The divide seems to align with the ideologies and views of our governmental bipartisanship. Conservative Republicans on one side of the aisle tend to lean more toward the idea of continued production of fossil fuels, likely due to the massive impact it has on the economy. And on the other end of the political spectrum—Liberal Democrats are largely in favor of developing and instituting renewable or alternative energy sources (Kennedy, 2017). “About eight-in-ten (81%) Democrats and independents who lean to the Democratic Party favor developing alternative sources instead of expanding production from fossil fuel sources. Republicans and Republican-leaning independents are closely divided: 45% say the more important priority should be developing alternative sources, while 44% say expanding production of oil, coal and natural gas should be given more priority….Conservative Republicans back the expansion of fossil fuels over developing alternative energy sources by a margin of 54% to 33%.” (Kennedy, 2017)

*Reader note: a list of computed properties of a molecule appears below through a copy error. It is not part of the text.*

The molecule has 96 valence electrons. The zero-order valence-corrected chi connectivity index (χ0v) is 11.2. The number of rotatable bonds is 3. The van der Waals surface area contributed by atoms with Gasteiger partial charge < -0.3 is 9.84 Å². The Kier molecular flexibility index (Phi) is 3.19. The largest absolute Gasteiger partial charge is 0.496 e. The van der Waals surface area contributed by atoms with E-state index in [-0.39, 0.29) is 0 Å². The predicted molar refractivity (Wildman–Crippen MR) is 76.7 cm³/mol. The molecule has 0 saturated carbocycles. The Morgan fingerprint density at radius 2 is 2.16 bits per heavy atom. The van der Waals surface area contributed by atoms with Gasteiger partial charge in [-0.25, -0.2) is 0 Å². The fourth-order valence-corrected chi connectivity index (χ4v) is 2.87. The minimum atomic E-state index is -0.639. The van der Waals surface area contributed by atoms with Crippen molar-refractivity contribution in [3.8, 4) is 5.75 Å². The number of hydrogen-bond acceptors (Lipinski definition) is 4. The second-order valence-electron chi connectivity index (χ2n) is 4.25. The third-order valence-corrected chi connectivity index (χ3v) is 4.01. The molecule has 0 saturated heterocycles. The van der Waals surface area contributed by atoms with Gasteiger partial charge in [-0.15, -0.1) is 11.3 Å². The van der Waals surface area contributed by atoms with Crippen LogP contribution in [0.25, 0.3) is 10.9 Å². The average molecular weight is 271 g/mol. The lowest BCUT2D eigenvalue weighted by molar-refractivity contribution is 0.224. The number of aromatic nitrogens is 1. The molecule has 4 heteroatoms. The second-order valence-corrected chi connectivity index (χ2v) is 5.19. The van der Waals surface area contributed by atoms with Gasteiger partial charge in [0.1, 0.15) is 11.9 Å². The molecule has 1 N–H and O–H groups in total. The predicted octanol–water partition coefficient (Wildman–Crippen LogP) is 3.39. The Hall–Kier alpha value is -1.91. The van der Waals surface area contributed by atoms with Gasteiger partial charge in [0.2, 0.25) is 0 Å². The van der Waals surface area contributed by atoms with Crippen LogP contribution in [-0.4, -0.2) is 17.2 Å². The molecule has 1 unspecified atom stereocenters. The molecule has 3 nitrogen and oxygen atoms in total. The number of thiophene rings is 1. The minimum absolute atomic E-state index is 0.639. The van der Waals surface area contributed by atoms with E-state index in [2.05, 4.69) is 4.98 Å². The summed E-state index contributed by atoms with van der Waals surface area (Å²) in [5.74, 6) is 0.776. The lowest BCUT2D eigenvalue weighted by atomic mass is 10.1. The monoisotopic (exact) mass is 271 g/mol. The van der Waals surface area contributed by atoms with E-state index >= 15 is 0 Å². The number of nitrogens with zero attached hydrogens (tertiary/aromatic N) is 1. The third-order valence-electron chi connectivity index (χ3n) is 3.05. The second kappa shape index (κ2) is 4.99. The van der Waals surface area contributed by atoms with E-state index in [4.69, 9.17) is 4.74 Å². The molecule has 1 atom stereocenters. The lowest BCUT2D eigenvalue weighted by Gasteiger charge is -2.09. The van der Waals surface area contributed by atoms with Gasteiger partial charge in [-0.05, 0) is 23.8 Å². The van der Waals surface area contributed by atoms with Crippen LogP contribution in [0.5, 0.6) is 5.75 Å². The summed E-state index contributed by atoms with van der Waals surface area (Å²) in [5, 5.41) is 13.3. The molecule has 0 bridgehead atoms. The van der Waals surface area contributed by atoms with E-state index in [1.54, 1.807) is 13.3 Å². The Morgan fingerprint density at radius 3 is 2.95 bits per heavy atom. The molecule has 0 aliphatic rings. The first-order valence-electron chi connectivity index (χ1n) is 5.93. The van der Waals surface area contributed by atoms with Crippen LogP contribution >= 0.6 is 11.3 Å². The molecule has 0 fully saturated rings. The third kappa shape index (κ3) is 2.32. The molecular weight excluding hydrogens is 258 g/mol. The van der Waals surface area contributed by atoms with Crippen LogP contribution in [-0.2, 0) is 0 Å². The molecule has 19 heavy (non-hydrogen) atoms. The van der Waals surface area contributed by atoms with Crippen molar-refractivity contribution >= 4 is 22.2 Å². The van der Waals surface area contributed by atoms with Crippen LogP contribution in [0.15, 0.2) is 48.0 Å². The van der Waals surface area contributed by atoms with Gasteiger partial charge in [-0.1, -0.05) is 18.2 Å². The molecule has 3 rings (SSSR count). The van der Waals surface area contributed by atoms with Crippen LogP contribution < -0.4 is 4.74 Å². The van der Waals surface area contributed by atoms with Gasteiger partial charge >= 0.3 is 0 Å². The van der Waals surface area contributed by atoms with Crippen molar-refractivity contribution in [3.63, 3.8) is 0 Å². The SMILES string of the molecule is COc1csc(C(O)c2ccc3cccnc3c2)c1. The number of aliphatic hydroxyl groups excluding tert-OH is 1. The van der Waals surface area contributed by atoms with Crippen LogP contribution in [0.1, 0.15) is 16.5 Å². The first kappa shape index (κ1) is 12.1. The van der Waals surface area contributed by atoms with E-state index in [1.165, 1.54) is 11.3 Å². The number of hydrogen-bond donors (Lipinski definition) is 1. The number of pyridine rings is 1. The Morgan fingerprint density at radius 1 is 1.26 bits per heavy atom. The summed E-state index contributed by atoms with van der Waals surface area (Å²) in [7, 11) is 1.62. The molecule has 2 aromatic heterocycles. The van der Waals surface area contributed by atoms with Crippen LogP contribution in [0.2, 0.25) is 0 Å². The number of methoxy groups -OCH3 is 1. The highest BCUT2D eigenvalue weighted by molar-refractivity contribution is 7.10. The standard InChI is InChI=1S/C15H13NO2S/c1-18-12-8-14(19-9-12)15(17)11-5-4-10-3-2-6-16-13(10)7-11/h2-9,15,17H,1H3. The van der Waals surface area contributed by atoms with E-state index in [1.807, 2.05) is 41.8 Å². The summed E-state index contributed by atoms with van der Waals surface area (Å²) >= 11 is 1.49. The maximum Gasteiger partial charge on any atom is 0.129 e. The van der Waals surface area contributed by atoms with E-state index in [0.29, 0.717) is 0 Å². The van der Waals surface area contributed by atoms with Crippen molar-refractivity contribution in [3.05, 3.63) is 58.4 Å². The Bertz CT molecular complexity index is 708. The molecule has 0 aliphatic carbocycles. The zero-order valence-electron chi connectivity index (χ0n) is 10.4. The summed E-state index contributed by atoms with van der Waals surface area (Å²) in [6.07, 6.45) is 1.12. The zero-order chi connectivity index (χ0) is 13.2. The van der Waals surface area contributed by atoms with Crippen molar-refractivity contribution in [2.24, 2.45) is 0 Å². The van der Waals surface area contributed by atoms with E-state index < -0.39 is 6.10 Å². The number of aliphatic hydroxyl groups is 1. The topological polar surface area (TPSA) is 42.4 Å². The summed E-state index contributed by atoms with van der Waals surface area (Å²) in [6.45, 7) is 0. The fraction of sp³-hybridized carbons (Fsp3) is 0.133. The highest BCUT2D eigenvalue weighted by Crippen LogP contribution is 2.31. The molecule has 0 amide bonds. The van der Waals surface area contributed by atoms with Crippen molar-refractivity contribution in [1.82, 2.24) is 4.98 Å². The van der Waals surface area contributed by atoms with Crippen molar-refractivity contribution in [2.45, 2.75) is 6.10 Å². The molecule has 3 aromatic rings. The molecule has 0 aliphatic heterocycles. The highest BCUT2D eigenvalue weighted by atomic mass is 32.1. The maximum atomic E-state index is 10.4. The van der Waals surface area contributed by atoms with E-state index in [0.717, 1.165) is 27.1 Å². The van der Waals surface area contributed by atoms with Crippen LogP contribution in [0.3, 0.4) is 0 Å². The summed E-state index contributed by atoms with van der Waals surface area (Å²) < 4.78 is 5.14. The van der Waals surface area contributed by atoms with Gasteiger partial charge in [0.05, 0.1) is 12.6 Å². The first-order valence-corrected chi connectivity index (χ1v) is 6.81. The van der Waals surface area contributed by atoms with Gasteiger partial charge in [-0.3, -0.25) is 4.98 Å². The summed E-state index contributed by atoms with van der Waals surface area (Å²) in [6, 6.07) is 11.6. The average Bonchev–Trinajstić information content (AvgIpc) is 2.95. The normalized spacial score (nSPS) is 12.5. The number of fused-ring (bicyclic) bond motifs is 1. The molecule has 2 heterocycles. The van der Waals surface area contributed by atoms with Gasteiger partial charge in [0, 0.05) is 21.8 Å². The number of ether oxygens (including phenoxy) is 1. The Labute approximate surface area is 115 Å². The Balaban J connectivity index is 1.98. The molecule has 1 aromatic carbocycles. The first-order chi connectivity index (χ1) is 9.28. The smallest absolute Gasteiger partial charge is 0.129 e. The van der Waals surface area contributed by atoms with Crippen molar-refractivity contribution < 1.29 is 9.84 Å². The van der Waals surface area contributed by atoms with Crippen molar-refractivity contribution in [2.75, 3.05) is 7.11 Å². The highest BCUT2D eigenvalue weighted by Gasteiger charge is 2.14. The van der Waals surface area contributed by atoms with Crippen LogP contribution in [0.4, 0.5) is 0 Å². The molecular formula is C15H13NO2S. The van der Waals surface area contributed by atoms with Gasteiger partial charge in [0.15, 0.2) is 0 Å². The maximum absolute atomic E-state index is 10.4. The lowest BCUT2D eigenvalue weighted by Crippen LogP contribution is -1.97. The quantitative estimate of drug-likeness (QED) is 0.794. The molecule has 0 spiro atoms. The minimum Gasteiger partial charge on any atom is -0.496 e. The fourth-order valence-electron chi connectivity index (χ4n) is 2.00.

Many companies, have made a movement toward green power, perhaps fueled by the concern of their consumers. According to the EPA, Microsoft Corporation has been powered by 100% renewable energy since 2014, as well as Intel Corporation and followed by Google who receives 53% of their total energy from green power (Sichak, 2018).The reason these companies have made these hugely impactful commitments to renewable energy is due to the triple bottom line. A concept that highlights the benefits of a company that strives for sustainable practices. The triple bottom line takes into consideration the benefit of concern for the consumer, for the environment, and for the profitability of the company.
As mentioned, part of the pushback stems from the economic impact of fossil fuels and other nonrenewable resources as sources of energy for the globe. Oil rich countries depend upon export and processing of their oil for a huge portion of their GDP. The New York Times reported on Norway’s annual oil export, as the profits of which are pumped directly into green initiatives in the small Scandinavian country that allow for them to establish renewable resource programs (Sengupta, 2017). “While Norway wants to wean its own citizens off fossil fuels, it remains one of the world’s biggest oil producers and is revving up production, almost all of it for export. So even as the country tries to cut emissions and clean up its own carbon ledger at home, it is effectively doing the opposite abroad.” (Sengupta, 2017) The irony is that the very processes of oil export are paying for the programs designed to combat the issues associated with oil use.